A new law requires credit bureaus to offer free credit freezes for adults and children under age 16. Freezing a child’s credit helps protect them from identity theft, including financial aid fraud. Children are an easy target for identity thieves, since it can take years to discover that a child’s identity has been compromised or stolen.
Freezing a child’s credit blocks creditors from accessing the child’s credit report, preventing any fraudulent accounts from being opened in their name.
Why you should freeze your child’s credit
More than one million children experienced identity fraud in 2017, according to a study by Javelin Strategy and Research, resulting in out-of-pocket costs of over $540 million for families. It can take families years to undo the damage caused by identity thieves.
Criminals can access a child’s social security number from stolen tax returns, doctor’s office forms, school registrations or financial documents, either hard copies or online. In 2018, Connecticut Higher Education Trust (CHET) 529 plan owners fell victim to a security breach, leaving personal information of the 529 plan account owners and the beneficiaries vulnerable to criminal activity.
Children are often victims of “synthetic” identity theft, where criminals use a child’s Social Security number combined with a different birth date and home address to create a fraudulent identity. The new identities can rack up thousands of dollars in debt in the form of mortgages, auto loans, student loans, medical bills and more, all of which will all be listed on the child's credit report. Freezing a child’s credit doesn’t prevent personal information from being stolen, but it does stop thieves from opening fraudulent accounts with the child's social security number.
How to freeze your child’s credit
The Economic Growth, Regulatory Relief and Consumer Protection Act allows free credit freezes for all consumers, including protected consumers, such as children under age 16. To freeze a child’s credit, parents must submit required documentation to the three major credit bureaus, Equifax, Experian and TransUnion. Requests to freeze cannot be made online. Credit freeze request instructions can be found on each bureau’s website:
Each bureau requires parents to mail physical copies of:
- A written request to freeze the child’s credit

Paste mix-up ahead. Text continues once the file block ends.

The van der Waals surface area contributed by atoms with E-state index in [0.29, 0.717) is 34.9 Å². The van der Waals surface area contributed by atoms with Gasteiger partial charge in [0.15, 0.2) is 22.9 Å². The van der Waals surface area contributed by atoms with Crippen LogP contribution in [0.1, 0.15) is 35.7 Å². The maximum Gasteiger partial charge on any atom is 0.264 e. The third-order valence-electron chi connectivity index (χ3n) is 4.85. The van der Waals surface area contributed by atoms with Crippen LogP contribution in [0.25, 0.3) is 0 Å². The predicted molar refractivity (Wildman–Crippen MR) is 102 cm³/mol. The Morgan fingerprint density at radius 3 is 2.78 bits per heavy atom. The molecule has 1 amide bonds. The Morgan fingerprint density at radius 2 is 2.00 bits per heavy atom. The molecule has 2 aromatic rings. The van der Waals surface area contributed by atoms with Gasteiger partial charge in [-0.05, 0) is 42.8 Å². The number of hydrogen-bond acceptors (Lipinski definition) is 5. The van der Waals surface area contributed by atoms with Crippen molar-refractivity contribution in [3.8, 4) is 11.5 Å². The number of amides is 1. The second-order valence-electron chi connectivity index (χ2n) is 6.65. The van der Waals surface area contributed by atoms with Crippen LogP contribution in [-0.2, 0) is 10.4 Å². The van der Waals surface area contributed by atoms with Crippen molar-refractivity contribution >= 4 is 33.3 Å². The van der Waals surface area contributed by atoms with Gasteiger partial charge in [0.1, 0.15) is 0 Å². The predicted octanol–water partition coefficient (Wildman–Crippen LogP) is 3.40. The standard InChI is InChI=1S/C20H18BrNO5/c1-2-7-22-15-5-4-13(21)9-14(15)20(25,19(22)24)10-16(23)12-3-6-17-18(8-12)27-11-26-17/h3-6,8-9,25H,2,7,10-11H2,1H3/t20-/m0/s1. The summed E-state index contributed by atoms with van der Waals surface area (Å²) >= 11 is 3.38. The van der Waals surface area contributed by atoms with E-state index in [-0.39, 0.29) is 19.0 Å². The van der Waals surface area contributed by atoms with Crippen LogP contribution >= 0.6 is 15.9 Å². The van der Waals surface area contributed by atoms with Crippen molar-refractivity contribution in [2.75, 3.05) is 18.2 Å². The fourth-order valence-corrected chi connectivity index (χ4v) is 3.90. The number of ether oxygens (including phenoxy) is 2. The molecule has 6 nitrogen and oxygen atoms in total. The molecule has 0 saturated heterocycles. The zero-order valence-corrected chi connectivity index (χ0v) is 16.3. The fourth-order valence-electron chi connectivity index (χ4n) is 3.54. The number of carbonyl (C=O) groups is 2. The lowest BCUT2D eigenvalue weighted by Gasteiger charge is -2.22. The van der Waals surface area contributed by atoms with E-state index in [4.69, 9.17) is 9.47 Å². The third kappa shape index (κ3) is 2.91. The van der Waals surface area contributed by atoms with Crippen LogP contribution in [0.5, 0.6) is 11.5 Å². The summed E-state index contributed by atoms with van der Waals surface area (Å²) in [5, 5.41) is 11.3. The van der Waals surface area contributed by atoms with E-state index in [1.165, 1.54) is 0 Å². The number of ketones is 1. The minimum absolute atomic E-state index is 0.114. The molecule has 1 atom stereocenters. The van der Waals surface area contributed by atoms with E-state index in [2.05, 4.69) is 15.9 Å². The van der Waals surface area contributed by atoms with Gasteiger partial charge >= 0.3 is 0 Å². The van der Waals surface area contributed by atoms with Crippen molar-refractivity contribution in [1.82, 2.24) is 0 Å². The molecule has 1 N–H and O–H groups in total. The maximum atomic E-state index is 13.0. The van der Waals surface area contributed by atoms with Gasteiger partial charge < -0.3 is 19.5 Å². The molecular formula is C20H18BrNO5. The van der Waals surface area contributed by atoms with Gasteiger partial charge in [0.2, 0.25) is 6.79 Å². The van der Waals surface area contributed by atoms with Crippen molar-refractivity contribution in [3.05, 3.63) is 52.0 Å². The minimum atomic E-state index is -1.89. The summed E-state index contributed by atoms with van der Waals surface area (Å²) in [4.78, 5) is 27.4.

- Proof of authority to act on behalf of the child - A birth certificate or other document showing proof of parentage, a court order, a lawfully executed and valid power of attorney or written communication certifying that the minor is in a foster care setting
- Proof of identification and proof of the minor’s identification - Social Security number, passport, certified or official copy of a birth certificate or copy of a driver’s license or identification card
Once the request is mailed, it generally takes a couple of weeks to get a response from the bureaus confirming the child’s credit is frozen.
When to unfreeze your child’s credit
The child’s credit will need to be unfrozen before they are able to get a loan or credit account, such as a private student loan for college or their first credit card. Once the child turns 16, they are no longer considered a protected consumer and can manage and unfreeze their own credit. Credit can be thawed permanently, temporarily or for a specific creditor.
TransUnion and Equifax allow users to freeze credit by setting up an online account. To thaw a credit report with Experian, you need to provide the personal identification number (PIN) that was given when the credit was frozen. Parents should keep this PIN in a safe place until the child is ready to unfreeze their credit.
Credit freezes can limit the impact of identity theft, but there are still opportunities for thieves to use a child's information for medical care or to get government benefits. It's important for parents to look out for any signs of fraud, especially anything from the IRS indicating a child owes income taxes or collection notices for services never received.